Notice of Vacancy in the office of Councillor

CATCHGATE WARD OF STANLEY PARISH
NOTICE IS HEREBY GIVEN
 
 
That due to the resignation of Councillor Doug Carmichael, a vacancy has arisen in the Office of Councillor for the Parish Council.
 
If by the 17th April 2018 (14 clear days after the date of this notice) a request for an election to fill the said vacancy is made in writing to:
 
The Returning Officer
Electoral Services
Room 1/104-155
County Hall
Durham
DH1 5UL
 
by TEN electors for the said Parish, an election will be held to fill the vacancy; otherwise the vacancy will be filled by co-option.
 
If an election is called, it will take place not later than 21st June 2018.
 
Dated: 26th March 2018
 
Alan Shaw
Town Clerk
A copy of the formal notice is attached. Notice of Vacancy – Catchgate 3-18

STC – Supporting the Just for Women Centre

In September 2015, Stanley Town Council was approached by PS Dave Clarke who had a vision to turn a junk shop on Stanley Front Street into a community cafe which would provide support, training and mentoring and help to tackle social isolation and a range of issues. The Town Council supported his vision by taking the lease of the building on and that initiative has grown into PACT House, which has been a shining example of how a local council can tactically deploy a small part of its budget to empower and enable a wide section of the community and support volunteering and community led social support by giving them a focal point with security of tenure.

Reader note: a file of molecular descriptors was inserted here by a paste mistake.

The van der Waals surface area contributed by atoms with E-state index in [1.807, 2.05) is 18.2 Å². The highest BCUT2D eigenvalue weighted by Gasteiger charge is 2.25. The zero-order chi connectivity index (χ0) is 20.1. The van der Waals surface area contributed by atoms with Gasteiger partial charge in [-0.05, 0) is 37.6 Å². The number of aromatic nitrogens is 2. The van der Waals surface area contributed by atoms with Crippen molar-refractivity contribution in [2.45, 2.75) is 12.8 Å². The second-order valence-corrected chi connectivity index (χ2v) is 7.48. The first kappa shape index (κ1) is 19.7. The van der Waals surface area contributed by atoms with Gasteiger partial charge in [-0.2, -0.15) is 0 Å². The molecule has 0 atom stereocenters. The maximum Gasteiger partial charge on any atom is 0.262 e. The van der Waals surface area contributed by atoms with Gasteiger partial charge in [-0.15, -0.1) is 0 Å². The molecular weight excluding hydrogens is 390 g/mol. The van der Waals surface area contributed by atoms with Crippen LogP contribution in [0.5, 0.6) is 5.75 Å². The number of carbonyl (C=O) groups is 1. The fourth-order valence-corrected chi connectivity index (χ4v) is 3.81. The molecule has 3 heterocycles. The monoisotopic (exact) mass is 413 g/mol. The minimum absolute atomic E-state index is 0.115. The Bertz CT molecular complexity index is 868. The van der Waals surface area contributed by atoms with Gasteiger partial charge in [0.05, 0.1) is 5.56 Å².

The Council believes this model of supporting key local third sector partners is a model which not only provides support for people at the sharp end where it is needed but also represents incredible value for money. The Council could not possibly have provided a resource like PACT House on its own without spending hundreds of thousands of pounds and had it tried to, there would have been no guarantee that the public would have ‘bought in’ in the way that they have with PACT being an independent locally managed organisation.